Lots of suburbs and small towns in the south metro are either dreaming of, struggling to maintain, or proudly installing centers for the arts. Often a huge issue is whether City Hall is willing to put some skin in the game, or just expects arts advocates to manage on their own. Here's a look at where some proposals stand:
• Savage expects to put a plan before members of the City Council next month.
"We've checked out Bloomington and others across the river" with major installations of one kind or another and "all of them have city grants," said Jo Storey, director of Savage Art Studios. The private firm has worked with the city in the past but has struggled in a down economy and is seeking a boost. "That's what it takes to stabilize things. I really think our community can do this."
Savage Mayor Janet Williams cited Lakeville's 10-year-old Arts Center and said "our city has to decide whether to support something like that."
• Shakopee is eyeing an empty fire station as a possible arts center and has a deadline at the end of July for proposals.
"Our main goal now is to bring in a lot of different entities and use it as a place for everyone," said Mayor Brad Tabke.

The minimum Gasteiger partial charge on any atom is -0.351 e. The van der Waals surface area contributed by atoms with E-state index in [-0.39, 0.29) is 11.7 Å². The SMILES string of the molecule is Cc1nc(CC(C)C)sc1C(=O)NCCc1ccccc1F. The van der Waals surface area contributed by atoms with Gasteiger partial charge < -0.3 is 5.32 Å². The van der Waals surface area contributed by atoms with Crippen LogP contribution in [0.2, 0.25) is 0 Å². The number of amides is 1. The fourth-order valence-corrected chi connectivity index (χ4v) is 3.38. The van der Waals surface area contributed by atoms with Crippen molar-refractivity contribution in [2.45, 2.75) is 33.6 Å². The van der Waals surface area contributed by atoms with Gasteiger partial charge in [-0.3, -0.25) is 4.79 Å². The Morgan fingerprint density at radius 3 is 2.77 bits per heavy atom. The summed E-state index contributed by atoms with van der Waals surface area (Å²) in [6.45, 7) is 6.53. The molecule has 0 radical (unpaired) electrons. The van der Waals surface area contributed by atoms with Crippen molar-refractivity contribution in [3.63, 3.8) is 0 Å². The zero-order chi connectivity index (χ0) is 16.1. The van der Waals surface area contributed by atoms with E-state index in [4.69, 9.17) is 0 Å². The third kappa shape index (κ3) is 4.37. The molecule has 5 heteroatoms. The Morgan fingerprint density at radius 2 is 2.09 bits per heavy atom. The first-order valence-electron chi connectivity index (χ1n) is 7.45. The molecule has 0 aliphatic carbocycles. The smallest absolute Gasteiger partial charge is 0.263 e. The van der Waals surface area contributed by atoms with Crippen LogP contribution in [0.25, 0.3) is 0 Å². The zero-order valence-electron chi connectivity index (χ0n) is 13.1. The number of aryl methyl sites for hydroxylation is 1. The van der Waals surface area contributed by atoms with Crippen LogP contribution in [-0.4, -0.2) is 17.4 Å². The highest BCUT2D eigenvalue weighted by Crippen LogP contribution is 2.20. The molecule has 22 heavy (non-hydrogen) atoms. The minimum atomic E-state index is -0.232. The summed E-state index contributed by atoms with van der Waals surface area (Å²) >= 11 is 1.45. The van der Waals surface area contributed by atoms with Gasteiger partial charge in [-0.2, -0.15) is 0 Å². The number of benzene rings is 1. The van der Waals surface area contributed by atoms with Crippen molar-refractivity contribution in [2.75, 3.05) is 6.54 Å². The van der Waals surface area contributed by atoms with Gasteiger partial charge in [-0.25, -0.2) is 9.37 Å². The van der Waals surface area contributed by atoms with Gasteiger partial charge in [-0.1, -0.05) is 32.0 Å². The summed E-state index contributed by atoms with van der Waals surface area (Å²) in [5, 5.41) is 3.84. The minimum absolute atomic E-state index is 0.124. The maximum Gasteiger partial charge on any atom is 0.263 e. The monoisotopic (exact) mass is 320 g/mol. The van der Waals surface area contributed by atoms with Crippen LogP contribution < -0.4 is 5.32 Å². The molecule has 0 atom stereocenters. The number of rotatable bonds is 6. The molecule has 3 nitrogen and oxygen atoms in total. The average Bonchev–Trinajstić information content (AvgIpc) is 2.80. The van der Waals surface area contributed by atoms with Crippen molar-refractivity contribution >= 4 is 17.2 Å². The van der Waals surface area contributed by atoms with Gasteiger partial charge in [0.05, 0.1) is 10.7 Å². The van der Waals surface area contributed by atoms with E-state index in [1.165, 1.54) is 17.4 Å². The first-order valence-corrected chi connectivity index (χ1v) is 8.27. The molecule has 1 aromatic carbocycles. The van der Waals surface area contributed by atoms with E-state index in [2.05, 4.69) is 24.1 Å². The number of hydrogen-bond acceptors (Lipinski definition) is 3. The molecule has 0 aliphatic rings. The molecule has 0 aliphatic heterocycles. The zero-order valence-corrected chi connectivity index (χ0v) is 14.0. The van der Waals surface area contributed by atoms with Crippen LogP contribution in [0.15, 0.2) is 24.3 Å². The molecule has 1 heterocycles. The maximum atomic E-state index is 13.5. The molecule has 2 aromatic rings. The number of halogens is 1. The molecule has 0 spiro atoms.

"Beyond the Yellow Ribbon, seniors, anyone could use the same building and administration to get it done and fulfill major needs that we have in Shakopee. I very much hope this idea get legs and that it ends up making sense.
"They haven't come back with a business proposal yet so I don't know, but I really hope it does work out."
• Rosemount is negotiating with the Rosemount Area Arts Council to provide a gallery space, Rosemount's Front Porch, in the city-owned Steeple Center, said the Arts Council's vice chairwoman, Jeanne Schwartz. In return for free space, council volunteers would staff a city welcome and tourist counter in the center, the former St. Joseph's Catholic Church, she said.
The 4-year-old Arts Council put on 25 events last year, most of them free, Schwartz said. The council's major annual event, the Bluegrass Festival, attracted 2,500 folks over three days last August. At Christmas, tickets sold out for two variety shows, each seating 200 people.
The Arts Council, which gets no city funding, has won six Minnesota State Arts Board grants in three years to help pay for performing artists. The 25-member group has a "Rosemount-First" policy that meant buying about $18,000 worth of goods and services last year from Rosemount businesses, even though that sometimes costs more, Schwartz said.
"We think it [the arts] is essential to having a vibrant community," Schwartz said. "We are community builders as much as we are art lovers and artists."
JIM ADAMS AND DAVID PETERSON